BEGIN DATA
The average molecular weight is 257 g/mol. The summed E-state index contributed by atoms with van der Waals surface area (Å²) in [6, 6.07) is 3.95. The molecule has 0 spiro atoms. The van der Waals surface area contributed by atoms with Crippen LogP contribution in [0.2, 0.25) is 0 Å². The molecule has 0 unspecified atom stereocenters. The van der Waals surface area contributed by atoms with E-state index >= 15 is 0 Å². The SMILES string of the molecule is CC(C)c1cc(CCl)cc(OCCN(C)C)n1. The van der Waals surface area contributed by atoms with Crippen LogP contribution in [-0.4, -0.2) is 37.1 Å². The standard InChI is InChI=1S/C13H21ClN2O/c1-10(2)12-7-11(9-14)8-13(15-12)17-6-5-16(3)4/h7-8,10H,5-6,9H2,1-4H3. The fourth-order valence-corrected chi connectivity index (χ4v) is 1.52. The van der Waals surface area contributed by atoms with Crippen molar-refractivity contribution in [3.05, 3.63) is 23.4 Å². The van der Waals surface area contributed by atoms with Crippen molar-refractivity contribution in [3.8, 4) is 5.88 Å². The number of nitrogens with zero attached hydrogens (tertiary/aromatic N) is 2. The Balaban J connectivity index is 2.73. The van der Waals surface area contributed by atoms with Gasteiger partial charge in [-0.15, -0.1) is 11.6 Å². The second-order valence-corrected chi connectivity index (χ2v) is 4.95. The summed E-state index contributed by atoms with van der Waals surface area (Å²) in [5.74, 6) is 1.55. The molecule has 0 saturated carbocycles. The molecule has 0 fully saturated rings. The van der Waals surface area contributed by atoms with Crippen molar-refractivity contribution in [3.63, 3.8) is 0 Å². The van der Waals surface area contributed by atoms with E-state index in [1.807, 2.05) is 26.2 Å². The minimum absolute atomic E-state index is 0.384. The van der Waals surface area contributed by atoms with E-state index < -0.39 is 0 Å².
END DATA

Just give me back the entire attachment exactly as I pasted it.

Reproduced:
The average molecular weight is 257 g/mol. The summed E-state index contributed by atoms with van der Waals surface area (Å²) in [6, 6.07) is 3.95. The molecule has 0 spiro atoms. The van der Waals surface area contributed by atoms with Crippen LogP contribution in [0.2, 0.25) is 0 Å². The molecule has 0 unspecified atom stereocenters. The van der Waals surface area contributed by atoms with E-state index >= 15 is 0 Å². The SMILES string of the molecule is CC(C)c1cc(CCl)cc(OCCN(C)C)n1. The van der Waals surface area contributed by atoms with Crippen LogP contribution in [-0.4, -0.2) is 37.1 Å². The standard InChI is InChI=1S/C13H21ClN2O/c1-10(2)12-7-11(9-14)8-13(15-12)17-6-5-16(3)4/h7-8,10H,5-6,9H2,1-4H3. The fourth-order valence-corrected chi connectivity index (χ4v) is 1.52. The van der Waals surface area contributed by atoms with Crippen molar-refractivity contribution in [3.05, 3.63) is 23.4 Å². The van der Waals surface area contributed by atoms with Crippen molar-refractivity contribution in [3.8, 4) is 5.88 Å². The number of nitrogens with zero attached hydrogens (tertiary/aromatic N) is 2. The Balaban J connectivity index is 2.73. The van der Waals surface area contributed by atoms with Gasteiger partial charge in [-0.15, -0.1) is 11.6 Å². The second-order valence-corrected chi connectivity index (χ2v) is 4.95. The summed E-state index contributed by atoms with van der Waals surface area (Å²) in [5.74, 6) is 1.55. The molecule has 0 saturated carbocycles. The molecule has 0 fully saturated rings. The van der Waals surface area contributed by atoms with Crippen molar-refractivity contribution in [3.63, 3.8) is 0 Å². The van der Waals surface area contributed by atoms with E-state index in [1.807, 2.05) is 26.2 Å². The minimum absolute atomic E-state index is 0.384. The van der Waals surface area contributed by atoms with E-state index < -0.39 is 0 Å².